Shriners Hospitals for Children, Tampa, Fla., will begin to bill insurance for the first time in its history after the plan won clearance from HHS' office of the inspector general.
Shriners set to start billing insurers
Six of the health system's 20 U.S. children's hospitals are prepared to begin insurance billing and another four are expected to be ready in February, said Douglas Maxwell, chairman, president and CEO of Shriners Hospitals. Rising medical costs and the 2008 stock market plunge—which wiped $3 billion from the hospitals' assets that year—prompted the shift in payment policy, Maxwell said. For the year ended in December 2008, the most recent publicly available data, the Shriners Hospitals lost $575 million after its investment income plummeted. In 2009, the health system considered closing six hospitals but instead chose to seek insurance revenue, Maxwell said.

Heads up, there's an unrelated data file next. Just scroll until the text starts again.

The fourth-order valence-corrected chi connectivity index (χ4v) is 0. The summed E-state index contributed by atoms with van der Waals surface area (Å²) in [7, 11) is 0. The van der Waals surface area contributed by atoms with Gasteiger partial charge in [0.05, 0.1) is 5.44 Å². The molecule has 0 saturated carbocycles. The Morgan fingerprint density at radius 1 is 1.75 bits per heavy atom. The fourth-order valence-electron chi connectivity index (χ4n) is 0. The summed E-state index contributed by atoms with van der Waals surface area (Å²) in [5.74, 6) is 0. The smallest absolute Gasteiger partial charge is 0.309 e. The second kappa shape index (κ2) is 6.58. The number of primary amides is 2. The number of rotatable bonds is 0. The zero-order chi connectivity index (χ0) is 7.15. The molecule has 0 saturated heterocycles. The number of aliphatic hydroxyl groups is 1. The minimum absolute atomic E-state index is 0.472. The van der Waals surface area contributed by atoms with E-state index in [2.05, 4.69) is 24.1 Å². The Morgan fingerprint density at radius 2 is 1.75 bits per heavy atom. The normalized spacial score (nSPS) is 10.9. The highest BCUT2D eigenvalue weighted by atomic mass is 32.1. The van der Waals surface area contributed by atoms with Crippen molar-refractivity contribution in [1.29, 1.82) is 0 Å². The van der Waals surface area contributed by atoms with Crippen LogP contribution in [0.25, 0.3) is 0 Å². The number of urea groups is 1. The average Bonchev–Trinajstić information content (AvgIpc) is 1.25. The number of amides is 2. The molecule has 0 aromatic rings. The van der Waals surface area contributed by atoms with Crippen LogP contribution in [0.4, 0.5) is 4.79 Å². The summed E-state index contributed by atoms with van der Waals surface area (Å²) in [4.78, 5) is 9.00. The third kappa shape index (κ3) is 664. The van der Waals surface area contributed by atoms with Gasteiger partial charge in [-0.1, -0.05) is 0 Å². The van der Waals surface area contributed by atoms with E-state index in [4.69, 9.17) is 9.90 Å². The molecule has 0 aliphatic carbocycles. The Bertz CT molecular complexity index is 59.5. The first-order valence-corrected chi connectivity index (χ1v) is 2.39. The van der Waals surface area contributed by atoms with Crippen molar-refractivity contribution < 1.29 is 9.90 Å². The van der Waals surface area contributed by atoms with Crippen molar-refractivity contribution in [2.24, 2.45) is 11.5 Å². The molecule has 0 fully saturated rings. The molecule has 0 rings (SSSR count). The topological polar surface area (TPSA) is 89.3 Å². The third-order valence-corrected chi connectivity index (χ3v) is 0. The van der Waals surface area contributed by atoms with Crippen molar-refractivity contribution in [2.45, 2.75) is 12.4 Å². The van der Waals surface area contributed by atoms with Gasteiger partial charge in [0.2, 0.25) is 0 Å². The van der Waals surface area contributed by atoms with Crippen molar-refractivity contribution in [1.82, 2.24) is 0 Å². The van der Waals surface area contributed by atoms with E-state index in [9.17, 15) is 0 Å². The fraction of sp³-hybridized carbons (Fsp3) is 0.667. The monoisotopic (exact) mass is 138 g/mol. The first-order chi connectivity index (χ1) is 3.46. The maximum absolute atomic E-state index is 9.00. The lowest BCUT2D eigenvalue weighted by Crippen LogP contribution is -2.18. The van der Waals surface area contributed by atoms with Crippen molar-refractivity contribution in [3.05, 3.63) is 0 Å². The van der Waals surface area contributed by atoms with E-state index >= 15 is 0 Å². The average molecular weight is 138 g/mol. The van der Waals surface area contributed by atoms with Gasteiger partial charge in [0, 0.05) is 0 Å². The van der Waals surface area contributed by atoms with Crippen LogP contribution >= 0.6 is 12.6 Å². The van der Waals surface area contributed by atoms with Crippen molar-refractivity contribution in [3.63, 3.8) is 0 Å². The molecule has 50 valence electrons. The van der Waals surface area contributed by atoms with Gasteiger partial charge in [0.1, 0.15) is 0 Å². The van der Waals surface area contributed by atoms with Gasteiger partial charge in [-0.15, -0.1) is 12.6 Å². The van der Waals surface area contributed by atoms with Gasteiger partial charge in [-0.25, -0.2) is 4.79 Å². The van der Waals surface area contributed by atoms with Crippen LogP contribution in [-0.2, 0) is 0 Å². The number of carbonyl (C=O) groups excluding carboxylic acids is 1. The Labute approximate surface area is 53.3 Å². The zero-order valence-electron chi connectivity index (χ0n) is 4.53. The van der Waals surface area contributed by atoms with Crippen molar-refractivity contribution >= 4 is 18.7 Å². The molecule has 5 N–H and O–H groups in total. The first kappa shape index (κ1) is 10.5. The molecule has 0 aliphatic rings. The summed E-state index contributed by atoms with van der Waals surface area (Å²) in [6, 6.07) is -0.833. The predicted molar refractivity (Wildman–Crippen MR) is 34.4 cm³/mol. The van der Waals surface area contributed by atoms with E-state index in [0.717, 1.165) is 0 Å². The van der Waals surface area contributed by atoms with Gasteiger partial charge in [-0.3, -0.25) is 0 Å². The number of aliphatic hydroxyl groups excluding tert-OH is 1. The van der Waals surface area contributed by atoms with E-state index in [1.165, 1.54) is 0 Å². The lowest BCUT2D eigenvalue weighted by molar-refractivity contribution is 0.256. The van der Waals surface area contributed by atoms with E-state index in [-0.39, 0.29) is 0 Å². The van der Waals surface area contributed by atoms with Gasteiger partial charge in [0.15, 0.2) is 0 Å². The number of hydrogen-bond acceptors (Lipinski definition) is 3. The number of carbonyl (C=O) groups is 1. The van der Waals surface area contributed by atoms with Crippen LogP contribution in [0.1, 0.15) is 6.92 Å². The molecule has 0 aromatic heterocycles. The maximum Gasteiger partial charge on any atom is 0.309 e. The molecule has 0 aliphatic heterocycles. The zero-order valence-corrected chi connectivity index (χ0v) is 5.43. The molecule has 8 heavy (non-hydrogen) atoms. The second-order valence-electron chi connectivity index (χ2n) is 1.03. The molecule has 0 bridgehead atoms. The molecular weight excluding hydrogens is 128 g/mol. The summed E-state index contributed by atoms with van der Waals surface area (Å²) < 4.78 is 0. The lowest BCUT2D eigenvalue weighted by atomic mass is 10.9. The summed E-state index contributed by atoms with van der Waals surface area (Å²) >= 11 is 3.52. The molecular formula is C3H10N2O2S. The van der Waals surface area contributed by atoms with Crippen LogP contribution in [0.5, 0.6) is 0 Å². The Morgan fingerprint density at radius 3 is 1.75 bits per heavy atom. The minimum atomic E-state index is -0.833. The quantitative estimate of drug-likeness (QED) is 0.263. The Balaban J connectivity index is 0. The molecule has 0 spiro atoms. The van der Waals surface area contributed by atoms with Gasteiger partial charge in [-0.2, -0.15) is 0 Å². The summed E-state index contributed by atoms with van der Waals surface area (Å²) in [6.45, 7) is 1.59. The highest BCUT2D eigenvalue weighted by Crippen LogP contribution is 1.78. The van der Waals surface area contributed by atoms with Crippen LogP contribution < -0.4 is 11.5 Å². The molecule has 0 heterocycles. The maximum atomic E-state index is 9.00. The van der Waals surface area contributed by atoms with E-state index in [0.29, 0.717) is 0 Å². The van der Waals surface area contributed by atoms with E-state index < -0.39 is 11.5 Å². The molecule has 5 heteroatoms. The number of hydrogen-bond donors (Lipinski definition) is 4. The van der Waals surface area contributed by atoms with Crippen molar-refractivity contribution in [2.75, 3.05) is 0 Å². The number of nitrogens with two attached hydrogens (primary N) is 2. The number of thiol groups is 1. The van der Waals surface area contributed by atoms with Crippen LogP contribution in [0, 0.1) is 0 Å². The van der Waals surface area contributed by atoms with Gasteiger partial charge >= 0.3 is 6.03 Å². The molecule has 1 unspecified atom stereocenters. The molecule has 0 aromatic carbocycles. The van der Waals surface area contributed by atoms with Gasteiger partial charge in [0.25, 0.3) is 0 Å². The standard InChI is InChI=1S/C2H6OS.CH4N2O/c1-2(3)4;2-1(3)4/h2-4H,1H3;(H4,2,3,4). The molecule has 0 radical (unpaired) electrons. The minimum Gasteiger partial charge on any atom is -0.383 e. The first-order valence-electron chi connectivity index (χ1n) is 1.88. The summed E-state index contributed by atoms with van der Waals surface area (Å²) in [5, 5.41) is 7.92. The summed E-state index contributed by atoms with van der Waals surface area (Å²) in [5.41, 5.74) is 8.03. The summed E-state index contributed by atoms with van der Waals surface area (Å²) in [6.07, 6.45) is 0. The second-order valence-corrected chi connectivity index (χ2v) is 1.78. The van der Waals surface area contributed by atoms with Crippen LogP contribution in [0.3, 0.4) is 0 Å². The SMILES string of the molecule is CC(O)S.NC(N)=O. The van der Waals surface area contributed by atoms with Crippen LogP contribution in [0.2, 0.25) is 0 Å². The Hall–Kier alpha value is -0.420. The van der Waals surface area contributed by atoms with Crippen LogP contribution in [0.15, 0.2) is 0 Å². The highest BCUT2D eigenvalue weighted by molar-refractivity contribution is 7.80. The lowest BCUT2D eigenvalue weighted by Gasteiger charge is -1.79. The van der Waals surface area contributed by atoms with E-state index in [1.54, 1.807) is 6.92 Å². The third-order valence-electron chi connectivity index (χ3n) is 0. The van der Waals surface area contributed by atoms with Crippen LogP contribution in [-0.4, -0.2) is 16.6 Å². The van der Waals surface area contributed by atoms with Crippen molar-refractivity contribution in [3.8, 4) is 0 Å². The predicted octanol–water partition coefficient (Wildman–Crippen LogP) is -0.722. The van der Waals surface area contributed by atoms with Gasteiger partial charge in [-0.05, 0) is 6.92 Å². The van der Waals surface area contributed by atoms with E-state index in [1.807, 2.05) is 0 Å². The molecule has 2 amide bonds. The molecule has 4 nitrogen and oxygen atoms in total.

Maxwell confirmed that the Shriners Hospitals was the unnamed children's hospital network seeking an advisory opinion for a plan to bill insurers, but charge patients nothing, as well as offer subsidized housing and transportation to needy patients and caregivers. The inspector general's office said authorities would not move to sanction the Shriners Hospitals (PDF) under anti-kickback and civil monetary penalty laws.
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